Please note that this post is regarding Power BI for Office 365 (the old experience) which will be deprecated by March 31, 2016. Although some some content might still be relevant.
This is thought to be a technical introduction to Power BI limitations & considerations which hopefully will allow you to avoid most common implementation pitfalls. Please take into consideration that Power BI is in a fast-paced development and that features and functionality might change in near future.
The current version of Power BI (2015-03-08) is available in two subscription levels. Either as an add-on to an existing E3/E4 Office 365 subscription or as a stand alone subscription which includes Office 365 as well.
Read more about Power BI licensing options and pricing here:
You may wonder what the difference is between Power BI and Office 365/SharePoint online (Office 365 includes a SharePoint Online subscriptions plus additional features). At first it might not look as that much difference except the more visual and interactive Power BI site however are there are a few important differences:
|Office 365/SharePoint Online
|Access on-premise data
|Max Excel Services workbook size
(If file is larger user may still download the file and use it in the desktop version of Excel)
(250 for Excel file content and 250mb for PowerPivot Data Model)
|Scheduled Data Refresh
|Power BI Q&A
(Ask questions with “natural language” and get answers on the fly. Works but is still somewhat limited in many business cases and also requires well named and structured data)
|Access through windows store app (works on windows 8 based tablets and PC’s)
More on differences between Power BI and Office 365/SharePoint online:
- Office 2010 Professional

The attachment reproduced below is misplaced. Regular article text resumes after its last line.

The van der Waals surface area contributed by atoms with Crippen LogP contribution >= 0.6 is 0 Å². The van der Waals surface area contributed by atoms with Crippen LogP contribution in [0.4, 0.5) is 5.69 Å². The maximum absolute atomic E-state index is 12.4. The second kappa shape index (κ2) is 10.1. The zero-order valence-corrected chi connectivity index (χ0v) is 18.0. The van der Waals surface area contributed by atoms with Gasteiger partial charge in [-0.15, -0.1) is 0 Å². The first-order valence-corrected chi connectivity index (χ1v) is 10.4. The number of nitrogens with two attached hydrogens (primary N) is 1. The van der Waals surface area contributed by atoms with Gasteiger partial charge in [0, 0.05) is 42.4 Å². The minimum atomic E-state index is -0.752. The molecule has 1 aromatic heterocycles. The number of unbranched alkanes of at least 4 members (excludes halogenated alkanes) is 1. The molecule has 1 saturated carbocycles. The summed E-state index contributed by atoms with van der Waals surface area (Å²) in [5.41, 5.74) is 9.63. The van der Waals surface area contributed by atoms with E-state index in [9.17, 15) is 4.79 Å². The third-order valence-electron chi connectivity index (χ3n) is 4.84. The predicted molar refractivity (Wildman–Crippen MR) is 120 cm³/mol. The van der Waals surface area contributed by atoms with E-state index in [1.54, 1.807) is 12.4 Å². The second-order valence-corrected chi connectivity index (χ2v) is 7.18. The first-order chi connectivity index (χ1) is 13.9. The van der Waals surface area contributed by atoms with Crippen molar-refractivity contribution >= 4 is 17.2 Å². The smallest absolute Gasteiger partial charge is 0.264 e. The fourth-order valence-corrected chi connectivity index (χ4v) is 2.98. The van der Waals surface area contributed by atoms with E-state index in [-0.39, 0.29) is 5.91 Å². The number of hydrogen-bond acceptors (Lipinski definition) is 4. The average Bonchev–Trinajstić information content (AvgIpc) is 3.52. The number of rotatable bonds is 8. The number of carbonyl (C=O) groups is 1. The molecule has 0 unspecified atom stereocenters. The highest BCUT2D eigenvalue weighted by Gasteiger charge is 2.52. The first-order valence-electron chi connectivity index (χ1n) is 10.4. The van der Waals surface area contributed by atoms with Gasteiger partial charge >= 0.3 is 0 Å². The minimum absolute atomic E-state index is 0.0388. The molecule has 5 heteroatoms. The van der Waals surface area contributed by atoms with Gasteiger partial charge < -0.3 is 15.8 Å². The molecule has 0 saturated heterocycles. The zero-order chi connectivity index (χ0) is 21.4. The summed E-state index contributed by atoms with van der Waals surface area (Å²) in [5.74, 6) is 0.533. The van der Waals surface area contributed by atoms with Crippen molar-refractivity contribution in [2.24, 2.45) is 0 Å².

- Office 2013 Professional
- Office 365 Pro Plus
- Includes additional features such as adding synonyms to your PowerPivot data model for discovery in Power BI Q&A
You will also need to ensure that you have the following add-ins installed and enabled in Excel to be able to use all features of Power BI:
- PowerPivot (required by PowerView and used as data & analytics engine withing Excel)
- PowerView (required to build highly interactive and visual reports/dashboards)
- PowerQuery (required for import of certain data sources, see next section)
- PowerMap (only for desktop use in Excel at the moment)
To view current enabled add-ins in Excel click file -> options -> add-ins -> choose manage: com add-ins -> Go…
For Office 2010 you will need to download and install all plugins above from Microsoft web site.
As default only PowerPivot, PowerView are installed with Excel 2013 but are NOT enabled. If you have Office 2013 or Office 365 Pro Plus PowerMap might also be installed but also needs to be enabled.
To install PowerQuery for Office 2013 go to the following link:
Power BI Data Management Gateway
To source on-premise data to the cloud a Data Management Gateway (DMG) is required. This is an intermediate software that runs on a server inside your corporate network that sources data from internal resources to the Power BI cloud.